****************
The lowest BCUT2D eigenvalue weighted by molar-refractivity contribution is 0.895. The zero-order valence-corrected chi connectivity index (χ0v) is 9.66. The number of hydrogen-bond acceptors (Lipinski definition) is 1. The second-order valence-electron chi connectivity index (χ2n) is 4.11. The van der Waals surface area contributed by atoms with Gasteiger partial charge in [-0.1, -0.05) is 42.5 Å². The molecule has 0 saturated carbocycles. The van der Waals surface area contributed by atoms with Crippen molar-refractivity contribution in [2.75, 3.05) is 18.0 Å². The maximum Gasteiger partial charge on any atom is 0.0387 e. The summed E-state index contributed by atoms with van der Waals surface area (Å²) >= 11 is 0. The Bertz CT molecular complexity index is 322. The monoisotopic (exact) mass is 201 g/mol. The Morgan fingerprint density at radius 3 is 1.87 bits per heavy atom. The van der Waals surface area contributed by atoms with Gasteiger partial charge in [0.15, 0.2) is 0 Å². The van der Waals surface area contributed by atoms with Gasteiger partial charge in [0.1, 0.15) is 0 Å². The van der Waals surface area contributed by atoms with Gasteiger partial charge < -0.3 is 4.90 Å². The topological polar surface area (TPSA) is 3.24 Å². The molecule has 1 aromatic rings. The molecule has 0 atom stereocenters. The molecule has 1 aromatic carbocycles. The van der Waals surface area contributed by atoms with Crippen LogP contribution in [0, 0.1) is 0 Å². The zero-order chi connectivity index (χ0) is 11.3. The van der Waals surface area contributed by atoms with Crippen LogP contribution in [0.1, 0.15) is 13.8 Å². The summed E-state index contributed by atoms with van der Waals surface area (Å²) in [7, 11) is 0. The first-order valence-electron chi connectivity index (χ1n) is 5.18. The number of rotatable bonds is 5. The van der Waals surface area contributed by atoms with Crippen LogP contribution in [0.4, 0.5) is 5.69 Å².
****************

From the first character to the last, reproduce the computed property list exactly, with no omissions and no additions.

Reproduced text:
The lowest BCUT2D eigenvalue weighted by molar-refractivity contribution is 0.895. The zero-order valence-corrected chi connectivity index (χ0v) is 9.66. The number of hydrogen-bond acceptors (Lipinski definition) is 1. The second-order valence-electron chi connectivity index (χ2n) is 4.11. The van der Waals surface area contributed by atoms with Gasteiger partial charge in [-0.1, -0.05) is 42.5 Å². The molecule has 0 saturated carbocycles. The van der Waals surface area contributed by atoms with Crippen molar-refractivity contribution in [2.75, 3.05) is 18.0 Å². The maximum Gasteiger partial charge on any atom is 0.0387 e. The summed E-state index contributed by atoms with van der Waals surface area (Å²) >= 11 is 0. The Bertz CT molecular complexity index is 322. The monoisotopic (exact) mass is 201 g/mol. The Morgan fingerprint density at radius 3 is 1.87 bits per heavy atom. The van der Waals surface area contributed by atoms with Gasteiger partial charge in [0.15, 0.2) is 0 Å². The van der Waals surface area contributed by atoms with Gasteiger partial charge in [0.1, 0.15) is 0 Å². The van der Waals surface area contributed by atoms with Gasteiger partial charge < -0.3 is 4.90 Å². The topological polar surface area (TPSA) is 3.24 Å². The molecule has 1 aromatic rings. The molecule has 0 atom stereocenters. The molecule has 1 aromatic carbocycles. The van der Waals surface area contributed by atoms with Crippen LogP contribution in [0, 0.1) is 0 Å². The zero-order chi connectivity index (χ0) is 11.3. The van der Waals surface area contributed by atoms with Crippen LogP contribution in [0.1, 0.15) is 13.8 Å². The summed E-state index contributed by atoms with van der Waals surface area (Å²) in [7, 11) is 0. The first-order valence-electron chi connectivity index (χ1n) is 5.18. The number of rotatable bonds is 5. The van der Waals surface area contributed by atoms with Crippen LogP contribution in [0.4, 0.5) is 5.69 Å².